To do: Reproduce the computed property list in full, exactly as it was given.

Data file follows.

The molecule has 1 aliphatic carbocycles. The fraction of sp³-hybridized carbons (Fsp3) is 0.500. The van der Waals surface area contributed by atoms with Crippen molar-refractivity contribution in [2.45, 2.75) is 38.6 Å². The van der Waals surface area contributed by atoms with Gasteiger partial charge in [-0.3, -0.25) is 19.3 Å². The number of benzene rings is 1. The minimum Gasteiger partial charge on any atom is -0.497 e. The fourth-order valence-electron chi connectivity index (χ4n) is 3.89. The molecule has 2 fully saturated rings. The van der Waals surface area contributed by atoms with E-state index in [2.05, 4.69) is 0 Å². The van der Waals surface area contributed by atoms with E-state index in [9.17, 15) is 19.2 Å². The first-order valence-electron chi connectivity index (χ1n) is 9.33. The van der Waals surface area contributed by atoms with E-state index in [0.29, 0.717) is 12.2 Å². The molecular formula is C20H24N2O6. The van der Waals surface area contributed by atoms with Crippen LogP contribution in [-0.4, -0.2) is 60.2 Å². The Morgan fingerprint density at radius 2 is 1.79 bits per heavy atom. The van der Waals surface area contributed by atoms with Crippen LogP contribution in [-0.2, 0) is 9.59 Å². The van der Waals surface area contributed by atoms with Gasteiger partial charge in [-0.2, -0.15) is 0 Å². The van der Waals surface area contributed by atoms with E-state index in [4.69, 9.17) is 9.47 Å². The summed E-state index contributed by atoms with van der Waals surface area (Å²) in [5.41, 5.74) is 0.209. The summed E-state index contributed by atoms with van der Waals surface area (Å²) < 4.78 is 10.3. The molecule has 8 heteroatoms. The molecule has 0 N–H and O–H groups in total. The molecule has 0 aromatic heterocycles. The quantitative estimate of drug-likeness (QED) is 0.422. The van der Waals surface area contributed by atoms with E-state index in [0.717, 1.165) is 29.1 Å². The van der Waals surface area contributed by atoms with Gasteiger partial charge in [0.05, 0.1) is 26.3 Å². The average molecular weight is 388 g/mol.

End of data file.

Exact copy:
The molecule has 1 aliphatic carbocycles. The fraction of sp³-hybridized carbons (Fsp3) is 0.500. The van der Waals surface area contributed by atoms with Crippen molar-refractivity contribution in [2.45, 2.75) is 38.6 Å². The van der Waals surface area contributed by atoms with Gasteiger partial charge in [-0.3, -0.25) is 19.3 Å². The number of benzene rings is 1. The minimum Gasteiger partial charge on any atom is -0.497 e. The fourth-order valence-electron chi connectivity index (χ4n) is 3.89. The molecule has 2 fully saturated rings. The van der Waals surface area contributed by atoms with E-state index in [2.05, 4.69) is 0 Å². The van der Waals surface area contributed by atoms with E-state index in [9.17, 15) is 19.2 Å². The first-order valence-electron chi connectivity index (χ1n) is 9.33. The van der Waals surface area contributed by atoms with E-state index in [0.29, 0.717) is 12.2 Å². The molecular formula is C20H24N2O6. The van der Waals surface area contributed by atoms with Crippen LogP contribution in [-0.4, -0.2) is 60.2 Å². The Morgan fingerprint density at radius 2 is 1.79 bits per heavy atom. The van der Waals surface area contributed by atoms with Crippen LogP contribution in [-0.2, 0) is 9.59 Å². The van der Waals surface area contributed by atoms with Gasteiger partial charge in [-0.2, -0.15) is 0 Å². The van der Waals surface area contributed by atoms with E-state index in [4.69, 9.17) is 9.47 Å². The summed E-state index contributed by atoms with van der Waals surface area (Å²) in [5.41, 5.74) is 0.209. The summed E-state index contributed by atoms with van der Waals surface area (Å²) < 4.78 is 10.3. The molecule has 8 heteroatoms. The molecule has 0 N–H and O–H groups in total. The molecule has 0 aromatic heterocycles. The quantitative estimate of drug-likeness (QED) is 0.422. The van der Waals surface area contributed by atoms with E-state index in [0.717, 1.165) is 29.1 Å². The van der Waals surface area contributed by atoms with Gasteiger partial charge in [0.05, 0.1) is 26.3 Å². The average molecular weight is 388 g/mol.